The New Loyalty Landscape – More Complex But More Rewarding

Sarah Todd
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The business of rewarding customers for their loyalty is not a new phenomenon. Over the last century, customer loyalty has evolved from a personal relationship between a store and its customers, to loyalty schemes for the masses. The launch of the Tesco Clubcard in 1995 kick-started a revolution in card-based loyalty schemes which saw points turned into currency for shoppers.

Loyalty is, and will continue to be, a crucial part of the business-customer relationship. Yet some recent reports have suggested that loyalty schemes may be falling out of favour with shoppers.

In this changing loyalty context, we set-out to find how UK consumers view loyalty today. How satisfied are they with the schemes they use? What are they looking for from loyalty programmes? What could they do better?

The standout headline is that loyalty schemes are still hugely popular in the UK, with 91% of shoppers signed up to one, using them on average three times a week, with high overall satisfaction (95%). But there are clear signs that loyalty programmes are not working for everyone, with several areas for improvement. Worryingly, our research shows that loyalty schemes are most at risk of alienating younger users, particularly those under 25.

Our polling reveals a growing generational divide in how users view loyalty programmes, and identified several general areas for improvement. Three quarters (74%) of respondents said they would be more likely to join schemes with personalised rewards, whilst 89% agreed that if loyalty programmes were ‘quick and easy to use’, it would influence where they shopped. Interestingly, half (49%) of consumers said they would be attracted to loyalty schemes that were cardless, a sign that people are tiring of physical loyalty cards.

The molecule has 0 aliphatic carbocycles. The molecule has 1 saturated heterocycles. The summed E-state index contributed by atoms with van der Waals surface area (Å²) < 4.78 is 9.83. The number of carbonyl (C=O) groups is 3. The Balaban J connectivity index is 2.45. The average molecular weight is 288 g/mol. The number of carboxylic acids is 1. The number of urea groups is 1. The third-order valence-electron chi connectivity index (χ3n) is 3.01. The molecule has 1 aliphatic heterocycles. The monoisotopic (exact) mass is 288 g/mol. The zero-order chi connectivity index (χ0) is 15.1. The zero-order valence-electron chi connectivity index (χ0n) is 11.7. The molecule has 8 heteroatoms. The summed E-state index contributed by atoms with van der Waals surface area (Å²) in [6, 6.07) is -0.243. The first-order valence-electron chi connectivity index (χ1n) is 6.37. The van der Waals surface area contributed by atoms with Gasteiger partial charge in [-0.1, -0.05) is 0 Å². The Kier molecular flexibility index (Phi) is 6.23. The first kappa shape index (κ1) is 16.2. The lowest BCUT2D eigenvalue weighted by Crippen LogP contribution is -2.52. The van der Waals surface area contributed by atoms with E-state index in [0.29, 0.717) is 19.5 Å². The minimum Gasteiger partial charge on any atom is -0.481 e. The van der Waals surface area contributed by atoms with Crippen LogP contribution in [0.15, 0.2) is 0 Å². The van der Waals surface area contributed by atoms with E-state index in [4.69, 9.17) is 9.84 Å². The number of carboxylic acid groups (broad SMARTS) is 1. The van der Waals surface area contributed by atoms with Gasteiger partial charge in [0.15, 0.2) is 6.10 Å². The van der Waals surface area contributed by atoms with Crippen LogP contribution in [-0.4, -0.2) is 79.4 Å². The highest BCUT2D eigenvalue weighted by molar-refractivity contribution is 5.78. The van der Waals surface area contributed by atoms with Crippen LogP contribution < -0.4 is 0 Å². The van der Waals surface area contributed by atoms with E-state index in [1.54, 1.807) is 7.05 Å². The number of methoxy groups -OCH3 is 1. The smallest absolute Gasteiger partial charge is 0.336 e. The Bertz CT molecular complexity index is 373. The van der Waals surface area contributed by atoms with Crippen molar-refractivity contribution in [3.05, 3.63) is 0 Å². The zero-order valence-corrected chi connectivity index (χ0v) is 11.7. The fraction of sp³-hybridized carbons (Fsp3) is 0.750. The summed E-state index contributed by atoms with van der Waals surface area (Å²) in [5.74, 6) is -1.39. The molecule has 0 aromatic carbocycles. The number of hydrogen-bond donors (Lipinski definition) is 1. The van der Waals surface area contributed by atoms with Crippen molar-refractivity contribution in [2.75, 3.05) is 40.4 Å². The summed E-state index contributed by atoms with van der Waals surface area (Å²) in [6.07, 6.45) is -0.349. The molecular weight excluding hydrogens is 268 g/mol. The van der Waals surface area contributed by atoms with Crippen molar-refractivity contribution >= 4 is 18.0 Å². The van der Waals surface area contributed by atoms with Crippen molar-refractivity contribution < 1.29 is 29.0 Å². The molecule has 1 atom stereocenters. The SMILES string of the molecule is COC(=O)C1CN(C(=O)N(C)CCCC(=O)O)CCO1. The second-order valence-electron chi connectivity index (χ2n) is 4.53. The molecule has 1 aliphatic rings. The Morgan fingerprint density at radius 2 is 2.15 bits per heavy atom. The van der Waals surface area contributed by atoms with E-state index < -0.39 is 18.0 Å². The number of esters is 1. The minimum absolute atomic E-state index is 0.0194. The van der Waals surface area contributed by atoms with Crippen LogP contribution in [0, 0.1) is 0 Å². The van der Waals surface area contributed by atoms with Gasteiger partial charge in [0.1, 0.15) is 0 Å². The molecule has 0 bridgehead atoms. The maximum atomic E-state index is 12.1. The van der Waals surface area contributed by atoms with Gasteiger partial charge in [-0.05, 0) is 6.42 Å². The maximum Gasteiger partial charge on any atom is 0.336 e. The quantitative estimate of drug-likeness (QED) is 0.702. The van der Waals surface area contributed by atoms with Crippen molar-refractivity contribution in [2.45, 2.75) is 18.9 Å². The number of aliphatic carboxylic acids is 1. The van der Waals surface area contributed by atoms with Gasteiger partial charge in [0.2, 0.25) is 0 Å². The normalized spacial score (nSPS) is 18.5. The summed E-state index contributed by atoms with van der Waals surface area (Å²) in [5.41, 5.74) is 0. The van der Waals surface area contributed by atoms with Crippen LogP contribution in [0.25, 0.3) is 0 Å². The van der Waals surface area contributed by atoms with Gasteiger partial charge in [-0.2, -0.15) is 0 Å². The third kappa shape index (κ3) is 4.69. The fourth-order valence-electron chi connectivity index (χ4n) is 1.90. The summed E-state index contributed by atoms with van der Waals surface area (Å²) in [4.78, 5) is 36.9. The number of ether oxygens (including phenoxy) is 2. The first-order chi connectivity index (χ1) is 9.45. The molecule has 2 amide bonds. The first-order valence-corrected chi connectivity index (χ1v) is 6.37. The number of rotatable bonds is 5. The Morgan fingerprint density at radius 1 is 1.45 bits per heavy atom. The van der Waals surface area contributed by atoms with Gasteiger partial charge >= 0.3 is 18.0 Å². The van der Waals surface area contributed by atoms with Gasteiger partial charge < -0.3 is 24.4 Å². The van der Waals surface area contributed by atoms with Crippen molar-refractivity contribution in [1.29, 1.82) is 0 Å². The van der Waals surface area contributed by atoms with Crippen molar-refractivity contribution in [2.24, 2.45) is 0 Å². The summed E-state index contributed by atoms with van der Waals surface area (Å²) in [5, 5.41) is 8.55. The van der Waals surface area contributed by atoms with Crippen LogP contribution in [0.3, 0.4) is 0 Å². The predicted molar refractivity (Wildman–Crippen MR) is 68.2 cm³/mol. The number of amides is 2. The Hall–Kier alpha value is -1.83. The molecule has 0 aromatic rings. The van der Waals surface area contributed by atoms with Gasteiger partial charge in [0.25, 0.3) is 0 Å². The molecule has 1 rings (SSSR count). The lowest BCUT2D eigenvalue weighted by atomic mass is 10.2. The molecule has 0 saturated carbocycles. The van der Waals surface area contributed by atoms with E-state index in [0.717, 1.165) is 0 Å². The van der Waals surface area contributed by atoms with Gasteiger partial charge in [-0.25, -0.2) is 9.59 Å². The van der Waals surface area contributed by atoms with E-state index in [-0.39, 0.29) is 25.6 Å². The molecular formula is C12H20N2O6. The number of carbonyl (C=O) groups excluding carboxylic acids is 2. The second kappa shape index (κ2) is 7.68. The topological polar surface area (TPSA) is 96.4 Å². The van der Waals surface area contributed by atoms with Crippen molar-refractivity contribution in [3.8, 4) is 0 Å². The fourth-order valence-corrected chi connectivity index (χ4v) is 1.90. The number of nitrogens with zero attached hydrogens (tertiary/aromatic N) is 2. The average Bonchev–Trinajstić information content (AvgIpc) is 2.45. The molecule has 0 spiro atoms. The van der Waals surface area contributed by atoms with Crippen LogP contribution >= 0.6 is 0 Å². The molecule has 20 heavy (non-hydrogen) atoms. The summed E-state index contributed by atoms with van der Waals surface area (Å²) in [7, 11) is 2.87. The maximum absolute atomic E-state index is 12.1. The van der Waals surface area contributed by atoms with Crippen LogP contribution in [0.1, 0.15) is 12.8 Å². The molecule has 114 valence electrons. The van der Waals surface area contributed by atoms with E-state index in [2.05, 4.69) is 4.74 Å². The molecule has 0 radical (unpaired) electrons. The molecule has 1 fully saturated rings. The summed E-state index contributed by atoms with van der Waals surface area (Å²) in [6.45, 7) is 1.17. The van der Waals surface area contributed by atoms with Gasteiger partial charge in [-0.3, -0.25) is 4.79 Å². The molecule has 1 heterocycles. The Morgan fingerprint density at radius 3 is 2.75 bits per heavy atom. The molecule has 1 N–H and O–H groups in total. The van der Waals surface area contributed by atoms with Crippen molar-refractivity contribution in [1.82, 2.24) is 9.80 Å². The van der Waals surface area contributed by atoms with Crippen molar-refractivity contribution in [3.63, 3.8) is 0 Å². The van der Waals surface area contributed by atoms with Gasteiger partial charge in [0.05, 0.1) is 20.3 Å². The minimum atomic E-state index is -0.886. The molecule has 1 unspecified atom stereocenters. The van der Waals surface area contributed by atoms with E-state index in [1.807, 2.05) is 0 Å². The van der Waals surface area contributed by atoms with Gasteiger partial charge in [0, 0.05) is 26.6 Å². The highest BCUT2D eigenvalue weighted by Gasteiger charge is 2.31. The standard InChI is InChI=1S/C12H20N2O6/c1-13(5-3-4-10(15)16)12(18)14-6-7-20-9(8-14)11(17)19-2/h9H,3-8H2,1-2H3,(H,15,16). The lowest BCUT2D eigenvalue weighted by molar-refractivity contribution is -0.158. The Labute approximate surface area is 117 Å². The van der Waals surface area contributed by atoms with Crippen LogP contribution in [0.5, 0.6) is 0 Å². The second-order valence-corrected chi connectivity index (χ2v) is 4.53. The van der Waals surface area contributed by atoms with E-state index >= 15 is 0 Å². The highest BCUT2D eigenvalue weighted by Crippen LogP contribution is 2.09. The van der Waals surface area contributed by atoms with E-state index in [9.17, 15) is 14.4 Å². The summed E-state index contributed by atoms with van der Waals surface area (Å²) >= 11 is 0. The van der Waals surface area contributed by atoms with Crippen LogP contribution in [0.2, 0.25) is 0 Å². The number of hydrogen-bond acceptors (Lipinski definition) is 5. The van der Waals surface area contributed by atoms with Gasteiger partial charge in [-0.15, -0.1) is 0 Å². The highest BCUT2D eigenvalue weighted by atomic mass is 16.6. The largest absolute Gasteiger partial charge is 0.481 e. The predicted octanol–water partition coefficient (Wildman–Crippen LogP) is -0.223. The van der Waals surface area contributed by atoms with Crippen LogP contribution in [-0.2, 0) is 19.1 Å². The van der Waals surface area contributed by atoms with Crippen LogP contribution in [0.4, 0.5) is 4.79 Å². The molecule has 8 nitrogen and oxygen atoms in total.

The survey also revealed a growing appetite for new types of rewards, with two-thirds (66%) of survey respondents saying that they would be more tempted to use schemes that offered “exclusive access, services or products”. This rose significantly to 79% for 16-24 year olds. Personalisation was also an area younger consumers felt far more strongly about than other loyalty scheme users. Two in five (40%) of those aged 16-24 “strongly agreed” that personalisation of rewards would influence where they spent their money, more than double other age groups, with only 18% of those over 25 feeling the same way.

The growing gap between under 25s and other loyalty programme users suggests a one-size fits all approach will no longer work, and may even work against a retailer by alienating customers. So, what can retailers do to appeal to the hard-to-reach younger demographic, and ensure loyalty schemes maintain their popularity and relevance? How can retailers give their customers the tailored, unique experience that they crave?

Simple. By understanding customers at an individual level – how and when they like to shop and what they want in return for their loyalty –  it is possible to ensure that loyalty schemes stay relevant to them, rewarding them with offers they’ll value, at the right time, through the right channel. This will necessitate building an individual view of the customer, to analyse their shopping habits and tailor loyalty interactions accordingly.

Loyalty programmes remain an important differentiator for many brands. The results of our survey highlight that loyalty schemes, in the right form, really do influence where shoppers spend their money. But when it comes to building the most effective loyalty schemes, consumers are looking for a blend of speed of rewards, simplicity and personalisation.



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